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LILA ABU-LUGHOD Printer Friendly Page
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  • Sociology and anthropology professor at Columbia University
  • Specializes in "gender, class, and modernity"



Specializing in “topics of gender, class, and modernity,” Lila Abu-Lughod is a sociology and anthropology professor at Columbia University. She formerly taught anthropology at New York University. Abu-Lughod lived for two years with the Baladi tribe of Egyptian Bedouins and wrote two books about them: Veiled Sentiments: Honor and Poetry in a Bedouin Society (1986), and Writing Women's Worlds: Bedouin Stories (1993). She also penned Dramas of Nationhood: The Politics of Television in Egypt (2004). She edited Language and the Politics of Emotion (1990), and co-authored Nakba: Palestine, 1948, and the Claims of Memory (2007). According to a review by W. J. T. Mitchell, Professor of English and Art History at the University of Chicago, this latter book deals with "[t]he catastrophic expulsion of the Palestinian people from their homeland in 1948 ... a historic injustice that demands the attention of the entire world."

In addition, Abu-Lughod edited a book of essays -- Remaking Women: Feminism and Modernity (1998) -- which, she explains, “seeks to tackle comfortable and accepted linear notions of progress, modernity, and emancipation in modern academic works on gender in the postcolonial world." According to Abu-Lughod, Western "progress" and "modernity" do not necessarily result in a quality of life inherently more desirable than that of a traditional non-Western culture. She says, for instance, that Western feminists should not be so hasty to denounce the Muslim custom requiring women to wear the veil and burka -- items that, in her view, can serve as a useful form of "portable seclusion." 

One of the more notable essays in Remaking Women is Abu-Lughod's "The Marriage of Feminism and Islamism in Egypt: Selective Repudiation as a Dynamic of Postcolonial Cultural Politics." In this piece, the author offers a critique of what she calls "companionate marriage," or monogamy, whose predominance in the West allegedly blinds Americans and Europeans to the many benefits women may gain from the polygamy practiced in the Muslim world. According to Abu-Lughod, "the concept of companionate marriage advocated by Qasim Amin -- and other nationalist-feminist writers around the turn of the 19th century -- brought with it the breaking of bonds that [had formerly] united women. The result was dissolution of the lively, cross-class homosocial world of women; in its wake emerged a bourgeois household centered on a nuclear family."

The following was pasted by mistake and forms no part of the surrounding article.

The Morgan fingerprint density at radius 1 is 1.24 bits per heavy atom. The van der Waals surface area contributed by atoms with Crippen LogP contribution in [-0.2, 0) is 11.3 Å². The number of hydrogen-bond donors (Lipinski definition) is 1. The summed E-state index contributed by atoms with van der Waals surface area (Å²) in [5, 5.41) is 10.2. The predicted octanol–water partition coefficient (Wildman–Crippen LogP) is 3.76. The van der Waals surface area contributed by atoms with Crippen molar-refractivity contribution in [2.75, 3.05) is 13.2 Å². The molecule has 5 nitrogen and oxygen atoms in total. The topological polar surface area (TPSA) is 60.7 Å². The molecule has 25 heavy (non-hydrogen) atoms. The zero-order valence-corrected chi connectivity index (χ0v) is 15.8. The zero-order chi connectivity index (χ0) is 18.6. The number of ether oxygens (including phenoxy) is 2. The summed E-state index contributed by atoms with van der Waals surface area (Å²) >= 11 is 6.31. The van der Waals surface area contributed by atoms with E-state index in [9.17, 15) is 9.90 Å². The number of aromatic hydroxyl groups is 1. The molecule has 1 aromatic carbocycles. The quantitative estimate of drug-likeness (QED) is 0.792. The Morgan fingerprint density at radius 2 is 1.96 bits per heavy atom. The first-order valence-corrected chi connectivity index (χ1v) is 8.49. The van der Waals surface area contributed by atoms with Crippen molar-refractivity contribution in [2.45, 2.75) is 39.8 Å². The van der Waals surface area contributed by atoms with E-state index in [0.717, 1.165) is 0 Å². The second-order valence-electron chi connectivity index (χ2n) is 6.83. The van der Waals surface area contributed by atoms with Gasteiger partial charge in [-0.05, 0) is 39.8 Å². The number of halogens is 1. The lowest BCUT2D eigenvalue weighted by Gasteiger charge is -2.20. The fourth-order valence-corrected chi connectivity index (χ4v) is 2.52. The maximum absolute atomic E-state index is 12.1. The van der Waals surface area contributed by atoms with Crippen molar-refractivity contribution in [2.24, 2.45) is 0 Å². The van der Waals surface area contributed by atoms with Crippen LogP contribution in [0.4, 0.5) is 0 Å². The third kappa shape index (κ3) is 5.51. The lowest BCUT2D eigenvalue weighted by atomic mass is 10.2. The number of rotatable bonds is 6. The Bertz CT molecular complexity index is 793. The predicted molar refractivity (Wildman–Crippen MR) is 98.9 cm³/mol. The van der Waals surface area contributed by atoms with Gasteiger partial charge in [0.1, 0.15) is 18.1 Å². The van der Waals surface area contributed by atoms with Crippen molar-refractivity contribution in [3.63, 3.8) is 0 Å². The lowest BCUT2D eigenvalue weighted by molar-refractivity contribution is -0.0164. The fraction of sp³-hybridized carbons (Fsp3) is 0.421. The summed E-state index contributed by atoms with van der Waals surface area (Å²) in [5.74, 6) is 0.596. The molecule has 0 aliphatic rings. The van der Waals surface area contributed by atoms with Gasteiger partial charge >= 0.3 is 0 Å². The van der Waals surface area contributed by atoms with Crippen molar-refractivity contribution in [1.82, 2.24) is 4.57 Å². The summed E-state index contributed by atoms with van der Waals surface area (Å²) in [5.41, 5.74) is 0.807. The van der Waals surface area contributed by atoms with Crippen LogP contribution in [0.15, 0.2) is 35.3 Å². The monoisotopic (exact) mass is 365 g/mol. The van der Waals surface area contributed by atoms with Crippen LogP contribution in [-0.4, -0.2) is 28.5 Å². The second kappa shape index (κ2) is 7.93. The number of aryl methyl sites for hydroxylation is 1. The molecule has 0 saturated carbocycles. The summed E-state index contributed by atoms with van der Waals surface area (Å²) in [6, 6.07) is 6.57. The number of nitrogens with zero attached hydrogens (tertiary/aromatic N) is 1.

"We should ask not how Muslim societies are distinguished from 'our own,'" writes Abu-Lughod, "but how intertwined they are, historically and in the present, economically, politically, and culturally."

Moreover, Abu-Lughod objects to Western feminists who speak of "saving" Afghan women from the supposed hardships imposed on them by their cultural and religious traditions. Writes the professor: "It is easy to see through the hypocritical 'feminism' of a Republican administration. More troubling for me are the attitudes of those who do genuinely care about women's status. The problem, of course, with ideas of 'saving' other women is that they depend on and reinforce a sense of superiority by Westerners. When you save someone, you are saving them from something. You are also saving them to something. What violences are entailed in this transformation? And what presumptions are being made about the superiority of what you are saving them to? This is the arrogance that feminists need to question. The … smug and patronizing assumptions of this missionary rhetoric would be obvious if used at home, because we've become more politicized about problems of race and class.”


This profile is adapted from the article "A Feminist for Gender Apartheid," written by Hugh Fitzgerald and published by FrontPageMagazine.com on May 20, 2005.

 

 

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